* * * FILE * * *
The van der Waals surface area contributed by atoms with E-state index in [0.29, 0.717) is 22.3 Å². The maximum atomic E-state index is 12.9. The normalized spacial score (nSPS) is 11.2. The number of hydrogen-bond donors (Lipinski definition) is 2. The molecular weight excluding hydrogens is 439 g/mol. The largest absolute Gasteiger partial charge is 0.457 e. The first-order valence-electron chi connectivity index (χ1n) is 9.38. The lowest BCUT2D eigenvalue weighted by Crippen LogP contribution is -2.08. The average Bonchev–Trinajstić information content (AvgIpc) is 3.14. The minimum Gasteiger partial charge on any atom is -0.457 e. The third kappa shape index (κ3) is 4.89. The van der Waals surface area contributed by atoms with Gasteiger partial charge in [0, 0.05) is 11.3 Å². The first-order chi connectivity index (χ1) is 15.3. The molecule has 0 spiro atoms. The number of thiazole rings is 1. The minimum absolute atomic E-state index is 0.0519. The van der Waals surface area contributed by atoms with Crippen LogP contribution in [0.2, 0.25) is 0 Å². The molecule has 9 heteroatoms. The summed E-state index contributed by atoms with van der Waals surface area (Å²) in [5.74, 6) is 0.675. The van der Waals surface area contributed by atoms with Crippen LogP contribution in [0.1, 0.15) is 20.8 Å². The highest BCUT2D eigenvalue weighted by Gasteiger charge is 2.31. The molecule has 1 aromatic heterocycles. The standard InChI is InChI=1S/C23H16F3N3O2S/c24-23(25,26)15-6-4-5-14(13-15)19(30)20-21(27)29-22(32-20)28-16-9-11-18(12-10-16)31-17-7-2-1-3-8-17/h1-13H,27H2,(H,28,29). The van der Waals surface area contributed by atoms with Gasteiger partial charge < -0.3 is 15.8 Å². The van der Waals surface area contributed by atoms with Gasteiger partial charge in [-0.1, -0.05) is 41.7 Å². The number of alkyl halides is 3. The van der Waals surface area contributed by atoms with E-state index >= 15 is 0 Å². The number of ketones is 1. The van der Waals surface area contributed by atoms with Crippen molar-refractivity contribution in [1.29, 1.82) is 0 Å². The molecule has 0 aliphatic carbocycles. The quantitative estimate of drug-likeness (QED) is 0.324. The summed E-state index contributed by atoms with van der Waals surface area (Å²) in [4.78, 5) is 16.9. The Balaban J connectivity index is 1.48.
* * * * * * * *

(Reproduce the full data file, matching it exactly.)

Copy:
The van der Waals surface area contributed by atoms with E-state index in [0.29, 0.717) is 22.3 Å². The maximum atomic E-state index is 12.9. The normalized spacial score (nSPS) is 11.2. The number of hydrogen-bond donors (Lipinski definition) is 2. The molecular weight excluding hydrogens is 439 g/mol. The largest absolute Gasteiger partial charge is 0.457 e. The first-order valence-electron chi connectivity index (χ1n) is 9.38. The lowest BCUT2D eigenvalue weighted by Crippen LogP contribution is -2.08. The average Bonchev–Trinajstić information content (AvgIpc) is 3.14. The minimum Gasteiger partial charge on any atom is -0.457 e. The third kappa shape index (κ3) is 4.89. The van der Waals surface area contributed by atoms with Gasteiger partial charge in [0, 0.05) is 11.3 Å². The first-order chi connectivity index (χ1) is 15.3. The molecule has 0 spiro atoms. The number of thiazole rings is 1. The minimum absolute atomic E-state index is 0.0519. The van der Waals surface area contributed by atoms with Crippen LogP contribution in [0.2, 0.25) is 0 Å². The molecule has 9 heteroatoms. The summed E-state index contributed by atoms with van der Waals surface area (Å²) in [5.74, 6) is 0.675. The van der Waals surface area contributed by atoms with Crippen LogP contribution in [0.1, 0.15) is 20.8 Å². The highest BCUT2D eigenvalue weighted by Gasteiger charge is 2.31. The molecule has 1 aromatic heterocycles. The standard InChI is InChI=1S/C23H16F3N3O2S/c24-23(25,26)15-6-4-5-14(13-15)19(30)20-21(27)29-22(32-20)28-16-9-11-18(12-10-16)31-17-7-2-1-3-8-17/h1-13H,27H2,(H,28,29). The van der Waals surface area contributed by atoms with Gasteiger partial charge < -0.3 is 15.8 Å². The van der Waals surface area contributed by atoms with Gasteiger partial charge in [-0.1, -0.05) is 41.7 Å². The number of alkyl halides is 3. The van der Waals surface area contributed by atoms with E-state index >= 15 is 0 Å². The number of ketones is 1. The van der Waals surface area contributed by atoms with Crippen molar-refractivity contribution in [1.29, 1.82) is 0 Å². The molecule has 0 aliphatic carbocycles. The quantitative estimate of drug-likeness (QED) is 0.324. The summed E-state index contributed by atoms with van der Waals surface area (Å²) in [4.78, 5) is 16.9. The Balaban J connectivity index is 1.48.